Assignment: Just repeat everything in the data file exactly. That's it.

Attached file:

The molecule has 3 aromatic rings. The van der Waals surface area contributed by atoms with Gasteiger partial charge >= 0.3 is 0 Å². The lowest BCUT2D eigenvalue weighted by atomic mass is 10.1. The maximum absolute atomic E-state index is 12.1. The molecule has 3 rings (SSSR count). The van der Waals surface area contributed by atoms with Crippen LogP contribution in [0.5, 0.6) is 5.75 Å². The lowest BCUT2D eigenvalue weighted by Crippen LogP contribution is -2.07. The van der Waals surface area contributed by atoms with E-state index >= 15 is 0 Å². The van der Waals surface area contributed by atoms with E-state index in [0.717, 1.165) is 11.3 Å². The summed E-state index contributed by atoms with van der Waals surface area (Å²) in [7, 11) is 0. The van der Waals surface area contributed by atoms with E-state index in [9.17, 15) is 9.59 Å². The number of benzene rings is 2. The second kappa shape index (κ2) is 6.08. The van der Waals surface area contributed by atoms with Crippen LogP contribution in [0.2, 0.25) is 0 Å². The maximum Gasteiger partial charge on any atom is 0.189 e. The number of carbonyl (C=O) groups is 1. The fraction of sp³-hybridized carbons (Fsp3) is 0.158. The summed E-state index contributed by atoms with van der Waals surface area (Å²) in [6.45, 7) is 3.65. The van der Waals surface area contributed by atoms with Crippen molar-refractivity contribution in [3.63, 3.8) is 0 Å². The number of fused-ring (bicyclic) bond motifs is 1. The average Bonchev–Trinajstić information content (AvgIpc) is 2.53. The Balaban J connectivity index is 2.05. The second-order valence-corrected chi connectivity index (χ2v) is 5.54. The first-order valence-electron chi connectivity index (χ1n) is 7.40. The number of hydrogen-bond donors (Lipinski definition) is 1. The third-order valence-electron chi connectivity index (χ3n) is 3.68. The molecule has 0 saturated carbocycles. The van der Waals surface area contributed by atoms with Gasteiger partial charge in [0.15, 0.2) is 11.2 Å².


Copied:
The molecule has 3 aromatic rings. The van der Waals surface area contributed by atoms with Gasteiger partial charge >= 0.3 is 0 Å². The lowest BCUT2D eigenvalue weighted by atomic mass is 10.1. The maximum absolute atomic E-state index is 12.1. The molecule has 3 rings (SSSR count). The van der Waals surface area contributed by atoms with Crippen LogP contribution in [0.5, 0.6) is 5.75 Å². The lowest BCUT2D eigenvalue weighted by Crippen LogP contribution is -2.07. The van der Waals surface area contributed by atoms with E-state index >= 15 is 0 Å². The van der Waals surface area contributed by atoms with E-state index in [0.717, 1.165) is 11.3 Å². The summed E-state index contributed by atoms with van der Waals surface area (Å²) in [7, 11) is 0. The van der Waals surface area contributed by atoms with E-state index in [9.17, 15) is 9.59 Å². The number of benzene rings is 2. The second kappa shape index (κ2) is 6.08. The van der Waals surface area contributed by atoms with Crippen LogP contribution in [0.2, 0.25) is 0 Å². The maximum Gasteiger partial charge on any atom is 0.189 e. The number of carbonyl (C=O) groups is 1. The fraction of sp³-hybridized carbons (Fsp3) is 0.158. The summed E-state index contributed by atoms with van der Waals surface area (Å²) in [6.45, 7) is 3.65. The van der Waals surface area contributed by atoms with Crippen molar-refractivity contribution in [3.63, 3.8) is 0 Å². The number of fused-ring (bicyclic) bond motifs is 1. The average Bonchev–Trinajstić information content (AvgIpc) is 2.53. The Balaban J connectivity index is 2.05. The second-order valence-corrected chi connectivity index (χ2v) is 5.54. The first-order valence-electron chi connectivity index (χ1n) is 7.40. The number of hydrogen-bond donors (Lipinski definition) is 1. The third-order valence-electron chi connectivity index (χ3n) is 3.68. The molecule has 0 saturated carbocycles. The van der Waals surface area contributed by atoms with Gasteiger partial charge in [0.15, 0.2) is 11.2 Å².